Introduction to ecosystems
Introduction to ecosystems

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Introduction to ecosystems

2.6 Summary of Week 2

In this look back at the week, Dr David Robinson from The Open University discusses what you have learned so far in this course. The next week focuses on the adaptations of animals to the challenges posed by different types of ecosystems.

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Summary of week 2

NARRATOR
Ecosystems comprise more than habitat, inhabitants, and relationships between organisms, and learning about ecosystems in oak woodland demonstrates how complex ecosystems can be.
DR. DAVID ROBINSON
In woodlands like this, we can see parts of the ecosystem, but there are intricate and complex relationships between the organisms here - far more than we initially see when we walk into the woods. There's layer upon layer of interrelationships between the organisms. For example, like the woodwide web that links the trees here with the fungi under the ground. Understanding ecosystems transforms our view of the natural world, and it makes our own relationship with the natural world much more meaningful. In the next part of our learning journey, we'll be looking at ecosystems in different parts of the world, and in particular, how some organisms survive in extreme conditions through physiological adaptations. Understanding physiological adaptations is part of the process of making sense of ecosystems.
NARRATOR
The learning material in this section explores physiological adaptations like evaporators in the desert and adaptations to fluctuating food supply in the Arctic. In this video, Professor Paul Tett investigates how phytoplankton travel and survive in the sea.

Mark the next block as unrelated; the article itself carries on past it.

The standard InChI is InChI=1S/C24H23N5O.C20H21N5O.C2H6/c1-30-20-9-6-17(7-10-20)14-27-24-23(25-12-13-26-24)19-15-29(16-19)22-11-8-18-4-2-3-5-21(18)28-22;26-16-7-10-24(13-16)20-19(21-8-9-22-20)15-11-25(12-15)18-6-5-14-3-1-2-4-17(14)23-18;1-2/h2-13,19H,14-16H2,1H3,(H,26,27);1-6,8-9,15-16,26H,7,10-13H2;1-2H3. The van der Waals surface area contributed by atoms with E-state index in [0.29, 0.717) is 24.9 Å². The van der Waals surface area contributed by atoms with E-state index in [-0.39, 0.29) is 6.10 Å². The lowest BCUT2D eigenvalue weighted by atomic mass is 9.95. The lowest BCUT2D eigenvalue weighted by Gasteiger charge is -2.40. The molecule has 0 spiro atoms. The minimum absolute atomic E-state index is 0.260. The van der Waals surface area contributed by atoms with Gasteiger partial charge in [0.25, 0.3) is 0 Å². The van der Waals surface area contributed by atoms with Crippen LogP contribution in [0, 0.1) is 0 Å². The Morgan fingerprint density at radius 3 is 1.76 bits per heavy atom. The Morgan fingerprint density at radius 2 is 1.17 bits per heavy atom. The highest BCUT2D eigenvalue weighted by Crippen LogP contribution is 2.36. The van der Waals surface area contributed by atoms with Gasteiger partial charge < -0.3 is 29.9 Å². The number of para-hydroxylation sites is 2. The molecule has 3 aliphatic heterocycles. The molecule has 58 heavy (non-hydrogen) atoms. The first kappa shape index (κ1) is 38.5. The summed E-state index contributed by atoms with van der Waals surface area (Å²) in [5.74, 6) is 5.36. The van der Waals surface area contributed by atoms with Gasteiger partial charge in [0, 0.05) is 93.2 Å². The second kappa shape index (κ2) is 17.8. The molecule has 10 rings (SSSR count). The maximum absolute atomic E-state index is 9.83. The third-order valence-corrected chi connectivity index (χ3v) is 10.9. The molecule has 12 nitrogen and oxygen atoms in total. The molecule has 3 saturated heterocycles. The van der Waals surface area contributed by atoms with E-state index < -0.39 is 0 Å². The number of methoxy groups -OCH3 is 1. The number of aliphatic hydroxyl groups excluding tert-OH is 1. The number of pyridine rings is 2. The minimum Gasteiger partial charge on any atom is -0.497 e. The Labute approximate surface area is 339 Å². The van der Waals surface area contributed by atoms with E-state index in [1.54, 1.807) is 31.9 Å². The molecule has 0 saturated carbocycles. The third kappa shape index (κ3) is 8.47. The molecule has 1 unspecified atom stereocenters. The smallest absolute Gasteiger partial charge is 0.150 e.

PAUL TETT
The problem for phytoplankton is that they can very rarely get light and nutrients at the same time, because light is at the surface of the sea, and the nutrients are found deep down where organic matter decays in this cold quarter at the bottom of the sea.
NARRATOR
Here, Professor Mimi Koehl demonstrates how some suspension feeders eat.
MIMI KOEHL
3/4 of the Earth's surface is covered with water, and that water is full of particles, and a vast array of different kinds of creatures make their living by filtering those particles out of the water. Some of them, like anchovies and whales, swim around and let the water move through their filters as they go. Other animals, like sea fans and feather duster worms and feather stars sit on the bottom and put their filters up in the current.
NARRATOR
In this audio, Professor Aaron Bernstein describes some of the wonders of the microbial world and how it redefines our understanding of life.
AARON BERNSTEIN
The diversity of genes in the microbial world - we know that that is far greater than the diversity of genes in the rest of the living world. But really, we're utterly ignorant about the microbial world. In fact, it is the last great unexplored frontier.
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Woodlands are a good example of an intricate and complex ecosystem and you have now seen that there is a fascinating web of relationships beneath the ground that forms the wood-wide web. Above the ground there are animals that are well adapted to glide through the trees and you explored the comparisons between the adaptations of squirrels, colugos and bats.

Next week we’ll be looking at ecosystems in different parts of the world, and in particular, how some organisms survive in extreme conditions through physiological adaptations. Understanding physiological adaptations is part of the process of making sense of ecosystems. Examples will be taken from extreme habitats – deserts and the polar regions.

If you would like a short break, or to find out more about studying with The Open University, take alook at our online prospectus [Tip: hold Ctrl and click a link to open it in a new tab. (Hide tip)] .

You can now go to Week 3.

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